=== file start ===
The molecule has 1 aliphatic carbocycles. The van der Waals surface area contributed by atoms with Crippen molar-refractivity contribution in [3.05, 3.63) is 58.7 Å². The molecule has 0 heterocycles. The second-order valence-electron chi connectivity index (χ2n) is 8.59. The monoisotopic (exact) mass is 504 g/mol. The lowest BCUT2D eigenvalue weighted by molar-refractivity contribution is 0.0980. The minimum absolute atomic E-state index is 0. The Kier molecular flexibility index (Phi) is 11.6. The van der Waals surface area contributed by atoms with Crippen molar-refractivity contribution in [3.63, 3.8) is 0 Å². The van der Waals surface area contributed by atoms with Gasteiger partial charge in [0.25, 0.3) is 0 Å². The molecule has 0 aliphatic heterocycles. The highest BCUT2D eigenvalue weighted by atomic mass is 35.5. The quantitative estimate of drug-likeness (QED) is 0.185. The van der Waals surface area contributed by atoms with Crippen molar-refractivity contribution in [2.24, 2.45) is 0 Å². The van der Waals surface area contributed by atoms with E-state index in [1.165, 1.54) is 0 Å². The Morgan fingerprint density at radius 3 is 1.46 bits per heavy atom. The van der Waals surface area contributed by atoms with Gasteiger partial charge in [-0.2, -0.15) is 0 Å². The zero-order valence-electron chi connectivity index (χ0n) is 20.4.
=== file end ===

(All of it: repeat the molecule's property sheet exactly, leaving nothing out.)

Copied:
The molecule has 1 aliphatic carbocycles. The van der Waals surface area contributed by atoms with Crippen molar-refractivity contribution in [3.05, 3.63) is 58.7 Å². The molecule has 0 heterocycles. The second-order valence-electron chi connectivity index (χ2n) is 8.59. The monoisotopic (exact) mass is 504 g/mol. The lowest BCUT2D eigenvalue weighted by molar-refractivity contribution is 0.0980. The minimum absolute atomic E-state index is 0. The Kier molecular flexibility index (Phi) is 11.6. The van der Waals surface area contributed by atoms with Crippen molar-refractivity contribution in [3.63, 3.8) is 0 Å². The van der Waals surface area contributed by atoms with Gasteiger partial charge in [0.25, 0.3) is 0 Å². The molecule has 0 aliphatic heterocycles. The highest BCUT2D eigenvalue weighted by atomic mass is 35.5. The quantitative estimate of drug-likeness (QED) is 0.185. The van der Waals surface area contributed by atoms with Crippen molar-refractivity contribution in [2.24, 2.45) is 0 Å². The van der Waals surface area contributed by atoms with E-state index in [1.165, 1.54) is 0 Å². The Morgan fingerprint density at radius 3 is 1.46 bits per heavy atom. The van der Waals surface area contributed by atoms with Gasteiger partial charge in [-0.2, -0.15) is 0 Å². The zero-order valence-electron chi connectivity index (χ0n) is 20.4.